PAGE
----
Some of the numerous atrocities committed by Ishii and others under his command in Unit 731 include: vivisection of living people (including pregnant women who were impregnated by the doctors), prisoners had limbs amputated and reattached to other parts of their body, some prisoners had parts of their bodies frozen and thawed to study the resulting untreated gangrene. Humans were also used as living test cases for grenades and flame throwers. Prisoners were injected with inoculations of disease, disguised as vaccinations, to study their effects. To study the effects of untreated venereal diseases, male and female prisoners were deliberately infected with syphilis and gonorrhea via rape, then studied. Having been granted immunity by the American Occupation Authorities at the end of the war, Ishii never spent any time in jail for his crimes and died at the age of 67 of throat cancer.


9
Kevin Warwick: The First Human Cyborg

Kevin Warwick is a British scientist and professor of cybernetics with such a fascination with for robots, that he's endeavoring to be the first man ever to become a cyborg.

On 1998, a simple RFID transmitter was implanted beneath Warwick's skin, and used to control doors, lights, heaters, and other computer-controlled devices based on his proximity. The main purpose of this experiment was said to be to test the limits of what the body would accept, and how easy it would be to receive a meaningful signal from the chip.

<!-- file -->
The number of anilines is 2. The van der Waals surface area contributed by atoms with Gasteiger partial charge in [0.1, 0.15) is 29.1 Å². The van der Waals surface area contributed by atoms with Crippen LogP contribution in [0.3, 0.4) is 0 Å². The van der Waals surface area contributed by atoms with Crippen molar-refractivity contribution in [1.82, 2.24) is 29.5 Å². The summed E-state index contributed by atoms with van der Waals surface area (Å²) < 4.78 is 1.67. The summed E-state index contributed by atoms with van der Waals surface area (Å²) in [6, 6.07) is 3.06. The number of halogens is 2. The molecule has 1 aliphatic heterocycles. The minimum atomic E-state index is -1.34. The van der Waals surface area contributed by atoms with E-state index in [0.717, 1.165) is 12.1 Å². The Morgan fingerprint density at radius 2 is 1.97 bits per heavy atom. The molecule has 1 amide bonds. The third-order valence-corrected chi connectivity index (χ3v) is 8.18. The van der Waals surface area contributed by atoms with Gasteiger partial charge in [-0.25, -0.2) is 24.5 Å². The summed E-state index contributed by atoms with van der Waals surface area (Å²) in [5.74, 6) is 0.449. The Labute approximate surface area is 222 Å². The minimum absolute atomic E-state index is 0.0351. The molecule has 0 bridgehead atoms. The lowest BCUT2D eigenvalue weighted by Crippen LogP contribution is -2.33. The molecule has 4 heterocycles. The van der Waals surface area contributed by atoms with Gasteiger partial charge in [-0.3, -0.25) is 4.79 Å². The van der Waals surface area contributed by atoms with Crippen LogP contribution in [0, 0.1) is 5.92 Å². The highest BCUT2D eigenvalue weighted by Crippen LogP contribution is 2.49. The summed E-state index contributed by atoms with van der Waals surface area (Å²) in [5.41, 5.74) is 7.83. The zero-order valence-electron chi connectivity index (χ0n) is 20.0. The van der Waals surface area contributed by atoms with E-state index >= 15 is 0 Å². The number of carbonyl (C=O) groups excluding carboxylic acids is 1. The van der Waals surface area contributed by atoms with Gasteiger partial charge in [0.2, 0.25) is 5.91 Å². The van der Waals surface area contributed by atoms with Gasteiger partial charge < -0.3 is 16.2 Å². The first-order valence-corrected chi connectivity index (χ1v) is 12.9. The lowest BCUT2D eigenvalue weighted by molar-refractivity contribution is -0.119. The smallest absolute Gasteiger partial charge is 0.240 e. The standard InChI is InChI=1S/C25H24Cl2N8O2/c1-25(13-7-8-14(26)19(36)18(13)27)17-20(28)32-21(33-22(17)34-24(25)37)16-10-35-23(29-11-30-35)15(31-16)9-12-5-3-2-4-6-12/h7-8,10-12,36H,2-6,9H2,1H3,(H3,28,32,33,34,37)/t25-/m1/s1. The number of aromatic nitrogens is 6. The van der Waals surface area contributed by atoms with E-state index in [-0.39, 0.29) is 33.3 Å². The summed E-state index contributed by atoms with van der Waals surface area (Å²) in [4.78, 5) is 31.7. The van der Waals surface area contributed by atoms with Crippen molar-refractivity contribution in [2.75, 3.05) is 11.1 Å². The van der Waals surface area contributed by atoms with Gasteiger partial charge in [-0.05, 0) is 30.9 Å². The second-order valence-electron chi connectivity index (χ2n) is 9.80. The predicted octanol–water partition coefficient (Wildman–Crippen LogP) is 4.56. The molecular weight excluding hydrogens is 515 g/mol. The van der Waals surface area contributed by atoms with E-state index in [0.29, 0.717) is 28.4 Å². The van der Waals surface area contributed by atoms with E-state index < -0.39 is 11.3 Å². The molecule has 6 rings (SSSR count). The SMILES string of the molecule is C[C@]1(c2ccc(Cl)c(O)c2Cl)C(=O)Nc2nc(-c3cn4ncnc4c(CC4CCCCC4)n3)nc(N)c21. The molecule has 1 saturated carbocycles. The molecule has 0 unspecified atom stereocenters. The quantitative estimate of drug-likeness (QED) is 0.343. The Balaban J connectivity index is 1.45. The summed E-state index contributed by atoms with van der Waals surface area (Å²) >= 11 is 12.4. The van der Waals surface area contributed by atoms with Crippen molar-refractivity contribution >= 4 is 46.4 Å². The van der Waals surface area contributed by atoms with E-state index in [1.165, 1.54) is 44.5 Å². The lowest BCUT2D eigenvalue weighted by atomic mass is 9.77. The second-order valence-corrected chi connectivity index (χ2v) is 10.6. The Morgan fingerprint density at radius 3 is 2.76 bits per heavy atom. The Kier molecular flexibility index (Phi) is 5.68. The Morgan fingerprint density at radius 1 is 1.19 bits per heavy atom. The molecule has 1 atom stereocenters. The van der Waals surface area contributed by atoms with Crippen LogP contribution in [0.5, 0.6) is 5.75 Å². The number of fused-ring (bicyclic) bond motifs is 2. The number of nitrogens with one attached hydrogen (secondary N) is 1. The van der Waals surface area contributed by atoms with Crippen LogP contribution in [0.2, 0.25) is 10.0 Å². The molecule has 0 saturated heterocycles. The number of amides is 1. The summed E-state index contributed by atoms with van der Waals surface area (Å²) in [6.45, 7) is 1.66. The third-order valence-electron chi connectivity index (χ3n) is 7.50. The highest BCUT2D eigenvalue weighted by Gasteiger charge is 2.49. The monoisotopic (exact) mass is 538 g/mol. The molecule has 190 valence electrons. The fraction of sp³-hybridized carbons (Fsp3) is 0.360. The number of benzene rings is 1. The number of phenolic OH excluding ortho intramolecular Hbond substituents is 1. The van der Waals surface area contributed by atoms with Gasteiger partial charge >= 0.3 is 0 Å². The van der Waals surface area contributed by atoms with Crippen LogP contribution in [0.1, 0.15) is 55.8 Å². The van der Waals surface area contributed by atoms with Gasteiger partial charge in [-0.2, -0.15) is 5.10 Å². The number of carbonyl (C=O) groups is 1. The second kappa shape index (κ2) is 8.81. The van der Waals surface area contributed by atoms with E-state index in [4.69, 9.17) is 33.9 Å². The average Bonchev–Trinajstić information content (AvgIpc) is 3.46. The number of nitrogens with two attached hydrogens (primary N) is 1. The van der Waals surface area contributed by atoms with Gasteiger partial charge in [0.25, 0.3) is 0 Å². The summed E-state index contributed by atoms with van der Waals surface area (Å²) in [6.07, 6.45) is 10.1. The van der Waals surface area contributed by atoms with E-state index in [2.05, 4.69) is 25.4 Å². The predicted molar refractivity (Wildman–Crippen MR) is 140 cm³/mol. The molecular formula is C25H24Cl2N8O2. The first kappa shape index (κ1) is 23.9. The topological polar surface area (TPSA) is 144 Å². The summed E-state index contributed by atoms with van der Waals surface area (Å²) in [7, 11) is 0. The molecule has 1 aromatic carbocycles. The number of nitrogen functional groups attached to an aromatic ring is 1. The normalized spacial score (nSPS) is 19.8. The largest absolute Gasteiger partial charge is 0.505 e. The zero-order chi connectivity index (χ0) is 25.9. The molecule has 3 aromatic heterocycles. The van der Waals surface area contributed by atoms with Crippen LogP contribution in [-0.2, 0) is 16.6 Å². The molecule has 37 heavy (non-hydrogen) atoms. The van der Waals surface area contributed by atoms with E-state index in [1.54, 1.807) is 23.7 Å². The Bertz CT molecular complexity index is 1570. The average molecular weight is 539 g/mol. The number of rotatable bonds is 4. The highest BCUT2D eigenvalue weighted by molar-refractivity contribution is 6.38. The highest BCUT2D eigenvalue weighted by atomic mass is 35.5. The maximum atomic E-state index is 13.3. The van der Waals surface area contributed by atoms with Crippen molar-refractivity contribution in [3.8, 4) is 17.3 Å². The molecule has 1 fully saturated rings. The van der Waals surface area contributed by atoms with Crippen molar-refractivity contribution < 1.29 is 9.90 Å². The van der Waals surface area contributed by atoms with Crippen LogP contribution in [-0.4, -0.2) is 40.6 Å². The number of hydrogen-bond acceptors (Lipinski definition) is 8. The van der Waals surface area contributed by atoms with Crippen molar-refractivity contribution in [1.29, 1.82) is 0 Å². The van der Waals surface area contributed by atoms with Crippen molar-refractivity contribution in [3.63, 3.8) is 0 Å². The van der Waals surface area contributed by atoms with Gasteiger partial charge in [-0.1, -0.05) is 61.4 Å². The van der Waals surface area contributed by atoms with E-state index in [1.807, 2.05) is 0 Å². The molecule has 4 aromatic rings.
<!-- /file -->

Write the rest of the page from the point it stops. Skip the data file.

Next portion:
On 2002, a more complex neural interface was implanted on his nervous system, getting access to his nervous signals. The experiment proved so successful, that the signal produced was detailed enough for a robot arm to mimic the actions of Warwick's own arm.

Later, a highly publicised extension to the experiment, in which a simpler array was implanted into Warwick's wife—with the aim of creating a form of telepathy or empathy using the Internet to communicate the signal from afar—was also successful, resulting in the first purely electronic communication experiment between the nervous systems of two humans. His experiments are still on.


10
John Lilly: The Sensory Deprivation Tank creator

To find out what would happen if the brain was cut off from all external stimuli, scientist John Lilly built the first sensory deprivation tank in 1954. Floating in warm water for hours in complete darkness and silence, Lilly began to experience vivid fantasies. "These are too personal to relate publicly," he reported later. The hallucinations of his test subjects were similarly difficult to categorize scientifically. This was one reason why his research did not take off.

Lilly later gave up scientific research and founded the firm Samadhi Tanks, which manufactured tanks for domestic use. On 1980 Lilly's work was the model for the film "Altered States". Having became something of a New Age guru, he died in 2001.